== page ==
Thu, Sep 27, 2012 - Page 3 News List

Transport minister sorry over ‘inappropriate’ gifts

By Shelley Shan  /  Staff reporter

Minister of Transportation and Communications Mao Chi-kuo (毛治國) yesterday apologized to the public after ministry staff were found to have given out cigarettes as gifts to lawmakers.

“I didn’t know anything about this until I read the newspapers this morning,” Mao said, describing the gifts as “inappropriate.”

“I have asked them [ministry staff] not to do it again. They should have picked a more appropriate gift,” he said.

Media reports said that ministry staff in charge of liaison between the ministry and the Legislative Yuan gave out Long Life cigarettes as Mid-Autumn Festival gifts when they visited lawmakers in the south.

Lin Ching-li (林清麗), head of the John Tung Foundation’s tobacco control division, said it was a “ridiculous” move which showed that the government does not take tobacco hazard prevention seriously.

Mao made the apology before a meeting with lawmakers on the Transportation Committee about the ministry’s plan to boost public use of the nation’s transportation system.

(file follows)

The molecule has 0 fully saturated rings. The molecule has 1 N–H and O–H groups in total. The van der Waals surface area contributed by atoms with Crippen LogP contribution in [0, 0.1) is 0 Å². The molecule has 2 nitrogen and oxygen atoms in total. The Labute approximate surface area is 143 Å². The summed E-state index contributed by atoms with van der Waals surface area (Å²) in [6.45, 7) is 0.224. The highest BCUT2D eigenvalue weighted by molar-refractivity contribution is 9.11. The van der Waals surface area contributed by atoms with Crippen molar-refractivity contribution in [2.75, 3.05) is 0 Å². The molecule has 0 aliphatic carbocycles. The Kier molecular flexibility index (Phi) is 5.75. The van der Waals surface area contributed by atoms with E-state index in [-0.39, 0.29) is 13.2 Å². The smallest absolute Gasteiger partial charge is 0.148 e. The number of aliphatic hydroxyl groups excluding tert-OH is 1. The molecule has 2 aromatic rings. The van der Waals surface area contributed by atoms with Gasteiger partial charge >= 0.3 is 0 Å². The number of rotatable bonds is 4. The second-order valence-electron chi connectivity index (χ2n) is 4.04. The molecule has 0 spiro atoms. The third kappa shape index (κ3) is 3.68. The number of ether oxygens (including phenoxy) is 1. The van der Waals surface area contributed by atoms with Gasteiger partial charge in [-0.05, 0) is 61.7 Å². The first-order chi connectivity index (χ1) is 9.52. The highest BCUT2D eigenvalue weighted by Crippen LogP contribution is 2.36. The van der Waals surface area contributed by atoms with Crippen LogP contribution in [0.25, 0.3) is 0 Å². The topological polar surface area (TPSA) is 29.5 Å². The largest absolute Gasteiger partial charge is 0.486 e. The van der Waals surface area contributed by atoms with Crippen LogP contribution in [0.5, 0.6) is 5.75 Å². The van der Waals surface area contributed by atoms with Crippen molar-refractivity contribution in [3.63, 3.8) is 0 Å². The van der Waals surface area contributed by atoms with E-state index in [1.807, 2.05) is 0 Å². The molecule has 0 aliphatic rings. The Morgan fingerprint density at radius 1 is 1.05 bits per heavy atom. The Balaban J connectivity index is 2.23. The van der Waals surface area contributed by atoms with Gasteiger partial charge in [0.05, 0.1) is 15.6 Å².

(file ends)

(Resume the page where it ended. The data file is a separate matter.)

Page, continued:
The ministry had previously budgeted NT$15 billion (US$508.5 billion) on a three-year project to increase use of public transport. However, lawmakers questioned the effectiveness of the project, saying it only raised the usage rate from 13.4 percent in 2009 to 14.3 percent this year.

Democratic Progressive Party Legislator Lee Kun-tse (李昆澤) suggested the ministry consider subsidizing passengers who need to transfer among different transport systems.

Commuters in Taipei get a discount on bus fares if they board the bus within an hour after getting off the MRT and vice versa, Lee said, asking why the Taiwan Railway Administration and Taiwan High Speed Rail Corp could not offer a similar deal.

It would encourage more people to use the public transport system regularly, he said.

While the minister promised to study the possibility, he said the proposal was not feasible in practice.

“Based on international practice, the central government only subsidizes bus fares for people living in remote areas. Subsidies for buses operating in cities should be given out by local governments, and they should weigh their financial ability before doing so. Otherwise, it would become a bottomless pit,” he said.

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